The same artificial intelligence that lets Google Photos recognize dogs in our photos and lets us search for them, could let Watson find tumors and other abnormalities.  A San Francisco startup, Enlitic Inc., claims its software in a test identified malignant tumors 50 percent more accurately than a panel of four radiologists.

Your doctor might have you swallow a large pill that is in fact a camera and transmitter.  A small unit you wear on your body receives and records the information for your doctor to examine.

At home we have our own wonders. Diabetics have blood testing units. There are home blood pressure cuffs that have digital readouts and Bluetooth connectivity to log readings to your phone.  Pulse oximeters that monitor blood oxygen saturation  help those with breathing difficulties control their breathing.

If you have someone with heart issues, for $1,200 you could have your own automatic defibrillator.  I learned in my last CPR course that home CPR is just to keep the blood flowing until a defibrillator can restore normal heart rhythm.  This can be done sooner and before the paramedics arrive with a home unit that is fully automated.

For those with other issues, there are even home breathalyzers.

Now that the baby boomers are well into their senior years — I’m on the trailing edge of boomers, so I can make this comment — home monitoring systems let our kids know we are doing OK while we remain in our own homes.

Read the rest at www.FamilyTechOnline.com


Saturday, December 10, 2016

"Let's Call it What it is: propaganda" - December 12, 2016

Fake news has been all over the news recently. Let’s call it what it really is: propaganda.

Why are we talking about this in a column about technology for families? Anyone online is inundated with information. Before the internet, there were certain filters in place when we got our information from newspapers, magazines, books and broadcasting.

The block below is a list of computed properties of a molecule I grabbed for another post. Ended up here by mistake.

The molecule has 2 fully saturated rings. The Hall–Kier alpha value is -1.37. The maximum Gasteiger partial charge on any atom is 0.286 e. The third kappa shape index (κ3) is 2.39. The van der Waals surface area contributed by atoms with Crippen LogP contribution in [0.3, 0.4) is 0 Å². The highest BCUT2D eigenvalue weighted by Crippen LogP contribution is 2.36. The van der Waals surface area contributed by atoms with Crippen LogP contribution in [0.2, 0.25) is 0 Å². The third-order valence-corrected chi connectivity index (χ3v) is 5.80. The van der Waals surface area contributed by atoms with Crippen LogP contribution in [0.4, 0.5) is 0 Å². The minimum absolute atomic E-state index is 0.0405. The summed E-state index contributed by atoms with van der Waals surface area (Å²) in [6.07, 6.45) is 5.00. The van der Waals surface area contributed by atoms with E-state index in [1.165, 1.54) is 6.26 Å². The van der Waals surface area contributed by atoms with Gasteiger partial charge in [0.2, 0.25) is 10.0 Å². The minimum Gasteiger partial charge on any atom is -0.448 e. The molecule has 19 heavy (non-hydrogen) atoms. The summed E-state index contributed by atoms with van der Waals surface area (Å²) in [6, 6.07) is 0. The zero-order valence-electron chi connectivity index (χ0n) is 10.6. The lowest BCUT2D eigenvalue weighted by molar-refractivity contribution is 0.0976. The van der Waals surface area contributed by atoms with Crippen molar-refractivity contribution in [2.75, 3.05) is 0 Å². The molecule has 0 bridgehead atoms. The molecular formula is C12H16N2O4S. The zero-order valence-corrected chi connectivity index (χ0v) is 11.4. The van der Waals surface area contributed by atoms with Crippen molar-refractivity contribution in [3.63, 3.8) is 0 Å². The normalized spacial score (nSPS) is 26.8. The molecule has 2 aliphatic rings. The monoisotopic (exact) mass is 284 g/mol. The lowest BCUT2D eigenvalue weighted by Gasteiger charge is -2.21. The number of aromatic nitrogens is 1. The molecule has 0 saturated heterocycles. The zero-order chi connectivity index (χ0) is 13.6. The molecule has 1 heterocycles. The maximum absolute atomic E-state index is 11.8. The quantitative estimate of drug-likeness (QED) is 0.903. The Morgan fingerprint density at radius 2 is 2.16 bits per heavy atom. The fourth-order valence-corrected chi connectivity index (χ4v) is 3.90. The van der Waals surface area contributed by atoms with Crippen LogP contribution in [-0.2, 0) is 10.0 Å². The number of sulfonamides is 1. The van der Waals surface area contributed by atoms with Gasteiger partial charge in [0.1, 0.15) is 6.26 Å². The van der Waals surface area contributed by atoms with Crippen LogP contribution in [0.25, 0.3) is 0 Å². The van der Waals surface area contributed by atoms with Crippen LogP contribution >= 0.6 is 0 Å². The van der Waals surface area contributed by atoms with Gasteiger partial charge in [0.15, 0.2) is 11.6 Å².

It was expensive to print and distribute or to broadcast. The publishers and broadcasters had limits of how much content they could put out, so they were discriminating in their selection. And they had to reach a large audience to be economically viable, so they could not alienate a large portion of their audience by being unfair.

I do not mean to suggest propaganda techniques were not used, just that there were some filters in place. Today there are none. Anyone can publish to the net for only the cost of an internet connection. The only filter between publisher and audience is what the individual audience member provides for himself.

I learned about propaganda techniques in school, and I went looking through the Virginia Standards of Learning to find out our schools still teach about them -- albeit in the seventh grade.

That may be too late. Media consumption habits may already be well-formed by then, considering how much information even children are exposed to online.

As parents, we need to teach our children critical thinking at a young age. Have them learn to question what they read, see and hear. And also have them watch for propaganda techniques in their personal interactions.

When you see an example of name calling in an ad or speech, ask your child why the message needs to call someone a name. What are they hoping to gain?

Read the rest at www.FamilyTechOnline.com